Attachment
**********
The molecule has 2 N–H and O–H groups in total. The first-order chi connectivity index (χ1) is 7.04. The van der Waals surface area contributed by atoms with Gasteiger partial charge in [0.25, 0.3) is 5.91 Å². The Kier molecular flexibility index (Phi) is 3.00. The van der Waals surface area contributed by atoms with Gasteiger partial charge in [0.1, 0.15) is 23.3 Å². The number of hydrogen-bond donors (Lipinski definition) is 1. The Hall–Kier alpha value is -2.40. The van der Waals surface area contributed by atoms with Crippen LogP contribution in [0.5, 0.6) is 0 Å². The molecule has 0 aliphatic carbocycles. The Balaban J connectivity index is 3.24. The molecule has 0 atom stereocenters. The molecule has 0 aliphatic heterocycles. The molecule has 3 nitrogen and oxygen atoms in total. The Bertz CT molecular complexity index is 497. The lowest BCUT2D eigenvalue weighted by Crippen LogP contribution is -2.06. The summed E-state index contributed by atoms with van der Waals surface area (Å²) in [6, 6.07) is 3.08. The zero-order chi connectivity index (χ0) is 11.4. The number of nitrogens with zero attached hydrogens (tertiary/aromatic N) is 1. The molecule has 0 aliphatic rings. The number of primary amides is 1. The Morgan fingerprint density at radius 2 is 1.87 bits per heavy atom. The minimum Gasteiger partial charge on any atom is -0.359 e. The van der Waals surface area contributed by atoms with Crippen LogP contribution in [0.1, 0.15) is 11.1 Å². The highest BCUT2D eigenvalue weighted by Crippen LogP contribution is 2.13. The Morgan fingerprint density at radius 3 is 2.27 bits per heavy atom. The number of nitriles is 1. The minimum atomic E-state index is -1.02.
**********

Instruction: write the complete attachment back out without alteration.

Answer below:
The molecule has 2 N–H and O–H groups in total. The first-order chi connectivity index (χ1) is 7.04. The van der Waals surface area contributed by atoms with Gasteiger partial charge in [0.25, 0.3) is 5.91 Å². The Kier molecular flexibility index (Phi) is 3.00. The van der Waals surface area contributed by atoms with Gasteiger partial charge in [0.1, 0.15) is 23.3 Å². The number of hydrogen-bond donors (Lipinski definition) is 1. The Hall–Kier alpha value is -2.40. The van der Waals surface area contributed by atoms with Crippen LogP contribution in [0.5, 0.6) is 0 Å². The molecule has 0 aliphatic carbocycles. The Balaban J connectivity index is 3.24. The molecule has 0 atom stereocenters. The molecule has 0 aliphatic heterocycles. The molecule has 3 nitrogen and oxygen atoms in total. The Bertz CT molecular complexity index is 497. The lowest BCUT2D eigenvalue weighted by Crippen LogP contribution is -2.06. The summed E-state index contributed by atoms with van der Waals surface area (Å²) in [6, 6.07) is 3.08. The zero-order chi connectivity index (χ0) is 11.4. The number of nitrogens with zero attached hydrogens (tertiary/aromatic N) is 1. The molecule has 0 aliphatic rings. The number of primary amides is 1. The Morgan fingerprint density at radius 2 is 1.87 bits per heavy atom. The minimum Gasteiger partial charge on any atom is -0.359 e. The van der Waals surface area contributed by atoms with Crippen LogP contribution in [0.1, 0.15) is 11.1 Å². The highest BCUT2D eigenvalue weighted by Crippen LogP contribution is 2.13. The Morgan fingerprint density at radius 3 is 2.27 bits per heavy atom. The number of nitriles is 1. The minimum atomic E-state index is -1.02.